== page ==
Nov 032012
 

Facts about Malachites:

The male Malachite Sunbird – Nectarinia famosa is a metallic green bird with yellow pectoral tufts and has a long tail making his total length approx. 25cm. The female has a brown back with pale yellow underparts and white outer tail feathers. The tail is much shorter than that of the male, making her total length approx. 15cm. The juvenile malachite looks like the female but it has greener upperparts and yellower underparts. This sunbird is territorial and aggressive  especially when nesting.

Habitats:

The Malachite Sunbird is found on hilly fynbos, on proteas and aloes. Malachites prefer a habitat consisting of montane grasslands and scrub, riverine bush, fynbos and gardens. This species can occur at high elevation, 2400 metres in Ethiopia, 3000 metres in Tanzania, and from sea-level up to 2800 metres in South Africa.

Feeding and Diet:

The Malachite Sunbird feeds primarily on nectar and insects. It gets food from several plants such as Lobelia and Aloe, and also Kniphofia (Liliaceae). They will also feed from other plants as well. It will observe insects from an exposed perch and fly up to grab them. The babies will eat mainly insects and other small bugs.  Both genders have long curved thin bills and brush-tipped tubular tongues for nectar feeding. It feeds and forages alone or in pairs, or in loose groups of 30-40 birds.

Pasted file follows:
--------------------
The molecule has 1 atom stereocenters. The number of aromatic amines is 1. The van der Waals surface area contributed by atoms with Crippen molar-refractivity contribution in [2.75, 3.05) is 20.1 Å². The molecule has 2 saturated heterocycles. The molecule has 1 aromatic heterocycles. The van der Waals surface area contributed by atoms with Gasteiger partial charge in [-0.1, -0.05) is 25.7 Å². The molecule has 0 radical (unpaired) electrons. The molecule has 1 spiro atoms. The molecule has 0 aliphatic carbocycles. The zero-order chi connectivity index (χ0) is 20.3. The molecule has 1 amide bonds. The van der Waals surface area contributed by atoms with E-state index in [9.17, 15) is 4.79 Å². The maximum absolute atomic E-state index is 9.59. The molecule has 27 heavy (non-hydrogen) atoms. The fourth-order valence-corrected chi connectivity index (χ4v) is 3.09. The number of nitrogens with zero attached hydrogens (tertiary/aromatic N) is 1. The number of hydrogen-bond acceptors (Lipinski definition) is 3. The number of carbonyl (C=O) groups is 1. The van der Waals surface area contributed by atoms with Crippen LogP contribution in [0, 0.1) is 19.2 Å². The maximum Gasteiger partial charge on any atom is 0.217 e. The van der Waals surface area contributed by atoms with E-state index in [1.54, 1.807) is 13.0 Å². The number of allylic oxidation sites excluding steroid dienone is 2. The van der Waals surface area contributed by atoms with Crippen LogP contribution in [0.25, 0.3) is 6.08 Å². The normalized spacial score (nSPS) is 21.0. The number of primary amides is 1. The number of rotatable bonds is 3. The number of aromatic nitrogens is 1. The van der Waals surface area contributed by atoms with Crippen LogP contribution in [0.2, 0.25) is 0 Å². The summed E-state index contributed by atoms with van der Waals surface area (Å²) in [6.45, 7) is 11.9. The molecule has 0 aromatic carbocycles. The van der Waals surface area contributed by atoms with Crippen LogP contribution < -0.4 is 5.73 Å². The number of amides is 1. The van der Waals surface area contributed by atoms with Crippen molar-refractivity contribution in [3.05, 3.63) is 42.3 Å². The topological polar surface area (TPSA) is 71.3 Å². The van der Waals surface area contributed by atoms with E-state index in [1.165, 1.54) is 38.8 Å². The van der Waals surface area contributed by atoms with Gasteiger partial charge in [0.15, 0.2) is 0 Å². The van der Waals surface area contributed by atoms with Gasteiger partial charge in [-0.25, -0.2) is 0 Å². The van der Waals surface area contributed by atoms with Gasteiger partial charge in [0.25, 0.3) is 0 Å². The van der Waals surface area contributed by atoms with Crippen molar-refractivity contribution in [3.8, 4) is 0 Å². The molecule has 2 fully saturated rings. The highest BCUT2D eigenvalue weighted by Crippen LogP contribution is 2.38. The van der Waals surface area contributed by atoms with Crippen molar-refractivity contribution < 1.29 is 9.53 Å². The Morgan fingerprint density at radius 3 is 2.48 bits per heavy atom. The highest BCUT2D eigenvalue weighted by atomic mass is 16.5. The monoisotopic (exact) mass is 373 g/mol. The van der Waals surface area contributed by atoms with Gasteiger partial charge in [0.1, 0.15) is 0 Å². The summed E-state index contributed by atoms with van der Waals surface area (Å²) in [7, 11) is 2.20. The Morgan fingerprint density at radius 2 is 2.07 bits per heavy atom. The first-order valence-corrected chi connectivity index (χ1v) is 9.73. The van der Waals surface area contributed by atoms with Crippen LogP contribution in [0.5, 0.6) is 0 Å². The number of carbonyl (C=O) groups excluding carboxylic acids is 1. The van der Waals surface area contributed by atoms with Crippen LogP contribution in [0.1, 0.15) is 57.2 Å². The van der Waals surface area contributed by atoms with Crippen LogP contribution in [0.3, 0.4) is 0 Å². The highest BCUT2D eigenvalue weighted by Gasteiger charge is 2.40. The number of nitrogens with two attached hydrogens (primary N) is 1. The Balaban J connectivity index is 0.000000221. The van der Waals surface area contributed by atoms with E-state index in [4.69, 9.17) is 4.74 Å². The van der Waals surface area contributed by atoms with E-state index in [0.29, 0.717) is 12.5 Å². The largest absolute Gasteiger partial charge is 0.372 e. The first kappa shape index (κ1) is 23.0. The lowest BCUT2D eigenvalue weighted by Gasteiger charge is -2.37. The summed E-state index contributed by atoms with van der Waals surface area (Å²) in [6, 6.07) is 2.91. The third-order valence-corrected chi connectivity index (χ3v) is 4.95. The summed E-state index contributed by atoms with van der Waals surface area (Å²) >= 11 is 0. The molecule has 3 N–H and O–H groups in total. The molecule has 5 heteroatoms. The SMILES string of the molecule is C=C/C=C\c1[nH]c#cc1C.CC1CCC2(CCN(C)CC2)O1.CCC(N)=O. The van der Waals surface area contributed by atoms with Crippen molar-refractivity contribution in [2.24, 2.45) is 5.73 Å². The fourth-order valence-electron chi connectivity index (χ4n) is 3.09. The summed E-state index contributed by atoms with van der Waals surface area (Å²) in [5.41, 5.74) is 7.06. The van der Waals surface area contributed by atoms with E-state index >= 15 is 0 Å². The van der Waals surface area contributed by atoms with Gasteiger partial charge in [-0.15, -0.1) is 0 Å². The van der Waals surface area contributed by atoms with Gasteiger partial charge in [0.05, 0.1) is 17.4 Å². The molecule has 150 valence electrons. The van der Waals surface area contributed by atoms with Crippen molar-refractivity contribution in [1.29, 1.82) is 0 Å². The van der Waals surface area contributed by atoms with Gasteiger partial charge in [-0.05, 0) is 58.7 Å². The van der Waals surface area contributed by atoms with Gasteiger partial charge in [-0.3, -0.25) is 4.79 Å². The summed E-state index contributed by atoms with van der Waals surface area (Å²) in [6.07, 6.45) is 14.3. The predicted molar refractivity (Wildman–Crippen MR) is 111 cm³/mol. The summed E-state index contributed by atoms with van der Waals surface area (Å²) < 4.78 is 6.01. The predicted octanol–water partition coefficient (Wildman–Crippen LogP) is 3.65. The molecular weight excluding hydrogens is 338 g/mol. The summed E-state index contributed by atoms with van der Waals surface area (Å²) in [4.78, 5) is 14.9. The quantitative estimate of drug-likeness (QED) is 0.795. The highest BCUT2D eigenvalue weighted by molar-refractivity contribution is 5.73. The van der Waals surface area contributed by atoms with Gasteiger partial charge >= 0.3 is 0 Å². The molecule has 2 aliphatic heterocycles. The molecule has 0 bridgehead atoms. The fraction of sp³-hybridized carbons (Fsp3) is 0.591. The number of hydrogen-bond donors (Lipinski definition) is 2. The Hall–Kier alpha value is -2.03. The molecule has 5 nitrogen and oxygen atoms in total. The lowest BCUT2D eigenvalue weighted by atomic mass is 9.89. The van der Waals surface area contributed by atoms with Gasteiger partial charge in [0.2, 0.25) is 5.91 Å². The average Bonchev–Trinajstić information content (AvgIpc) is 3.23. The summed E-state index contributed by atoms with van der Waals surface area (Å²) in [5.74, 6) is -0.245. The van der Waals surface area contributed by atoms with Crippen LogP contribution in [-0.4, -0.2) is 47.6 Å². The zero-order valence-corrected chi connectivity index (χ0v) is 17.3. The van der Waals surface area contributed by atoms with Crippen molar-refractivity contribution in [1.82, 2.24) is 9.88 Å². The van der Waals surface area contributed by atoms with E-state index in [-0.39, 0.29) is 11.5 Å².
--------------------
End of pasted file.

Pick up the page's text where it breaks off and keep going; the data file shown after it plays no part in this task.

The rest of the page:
Male Malachite Sunbird

 

Picture of a female Malachite Sunbird –  note the lack of colours compared to the male. She usually lays two grey eggs, which she incubates for 13 days. Her nest is oval. It is made with grass, plant fibres, leaves, twigs, rootlets and spider webs.  The interior is lined with soft grass, hair, feathers, down and wool.
The nest is placed within a bush with an entrance facing inwards, between near ground and 20 metres up in tree or bush, often above the water.

Female Malachite Sunbird

 

Another male, but this time without the breeding plumage.

Malachite Male

 

  3 Responses to “Malachite Sunbird – Nectarinia famosa”

  1. My camera is waaaayyyy to slow to get a nice sunbird pic. The best ones are usually those sitting on aloes

    • Firefly, there is nothing wrong with your camera. You take brilliant pictures with it and I am sure that a sunbird won’t be anything less than great. Thanks for the comment.

  2. One of my favorite birds… lovely images Sean